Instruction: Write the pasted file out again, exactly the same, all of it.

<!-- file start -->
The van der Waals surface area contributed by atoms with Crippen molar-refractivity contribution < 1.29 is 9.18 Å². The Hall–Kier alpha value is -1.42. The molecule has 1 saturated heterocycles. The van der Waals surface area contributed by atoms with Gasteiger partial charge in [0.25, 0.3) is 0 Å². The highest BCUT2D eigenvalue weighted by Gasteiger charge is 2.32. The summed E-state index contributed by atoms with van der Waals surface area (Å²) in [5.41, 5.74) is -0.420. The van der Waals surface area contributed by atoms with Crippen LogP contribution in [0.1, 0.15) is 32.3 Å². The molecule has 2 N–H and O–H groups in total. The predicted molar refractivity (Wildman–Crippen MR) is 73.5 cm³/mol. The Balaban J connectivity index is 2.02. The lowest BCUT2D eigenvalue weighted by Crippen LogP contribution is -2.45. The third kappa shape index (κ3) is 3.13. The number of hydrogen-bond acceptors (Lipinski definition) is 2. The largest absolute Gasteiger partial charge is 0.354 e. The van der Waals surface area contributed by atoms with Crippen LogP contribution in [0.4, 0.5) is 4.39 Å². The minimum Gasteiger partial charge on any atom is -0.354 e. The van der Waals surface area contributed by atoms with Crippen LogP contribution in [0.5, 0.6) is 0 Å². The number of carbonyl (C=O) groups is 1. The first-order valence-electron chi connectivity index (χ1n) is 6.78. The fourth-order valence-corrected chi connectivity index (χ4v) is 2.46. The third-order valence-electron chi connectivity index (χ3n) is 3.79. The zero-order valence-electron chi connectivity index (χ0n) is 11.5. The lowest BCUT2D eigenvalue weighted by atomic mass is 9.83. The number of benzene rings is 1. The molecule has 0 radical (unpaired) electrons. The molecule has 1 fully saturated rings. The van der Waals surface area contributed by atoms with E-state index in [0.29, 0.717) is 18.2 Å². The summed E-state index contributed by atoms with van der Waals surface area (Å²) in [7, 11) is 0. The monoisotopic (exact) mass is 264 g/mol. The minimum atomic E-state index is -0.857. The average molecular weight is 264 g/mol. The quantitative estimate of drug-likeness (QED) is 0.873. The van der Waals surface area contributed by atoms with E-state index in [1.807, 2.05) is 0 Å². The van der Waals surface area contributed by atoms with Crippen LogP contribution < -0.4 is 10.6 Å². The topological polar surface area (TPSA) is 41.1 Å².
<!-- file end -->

The van der Waals surface area contributed by atoms with Crippen molar-refractivity contribution < 1.29 is 9.18 Å². The Hall–Kier alpha value is -1.42. The molecule has 1 saturated heterocycles. The van der Waals surface area contributed by atoms with Gasteiger partial charge in [0.25, 0.3) is 0 Å². The highest BCUT2D eigenvalue weighted by Gasteiger charge is 2.32. The summed E-state index contributed by atoms with van der Waals surface area (Å²) in [5.41, 5.74) is -0.420. The van der Waals surface area contributed by atoms with Crippen LogP contribution in [0.1, 0.15) is 32.3 Å². The molecule has 2 N–H and O–H groups in total. The predicted molar refractivity (Wildman–Crippen MR) is 73.5 cm³/mol. The Balaban J connectivity index is 2.02. The lowest BCUT2D eigenvalue weighted by Crippen LogP contribution is -2.45. The third kappa shape index (κ3) is 3.13. The number of hydrogen-bond acceptors (Lipinski definition) is 2. The largest absolute Gasteiger partial charge is 0.354 e. The van der Waals surface area contributed by atoms with Crippen LogP contribution in [0.4, 0.5) is 4.39 Å². The minimum Gasteiger partial charge on any atom is -0.354 e. The van der Waals surface area contributed by atoms with Crippen LogP contribution in [0.5, 0.6) is 0 Å². The number of carbonyl (C=O) groups is 1. The first-order valence-electron chi connectivity index (χ1n) is 6.78. The fourth-order valence-corrected chi connectivity index (χ4v) is 2.46. The third-order valence-electron chi connectivity index (χ3n) is 3.79. The zero-order valence-electron chi connectivity index (χ0n) is 11.5. The lowest BCUT2D eigenvalue weighted by atomic mass is 9.83. The number of benzene rings is 1. The molecule has 0 radical (unpaired) electrons. The molecule has 1 fully saturated rings. The van der Waals surface area contributed by atoms with E-state index in [0.29, 0.717) is 18.2 Å². The summed E-state index contributed by atoms with van der Waals surface area (Å²) in [7, 11) is 0. The monoisotopic (exact) mass is 264 g/mol. The minimum atomic E-state index is -0.857. The average molecular weight is 264 g/mol. The quantitative estimate of drug-likeness (QED) is 0.873. The van der Waals surface area contributed by atoms with E-state index in [1.807, 2.05) is 0 Å². The van der Waals surface area contributed by atoms with Crippen LogP contribution < -0.4 is 10.6 Å². The topological polar surface area (TPSA) is 41.1 Å².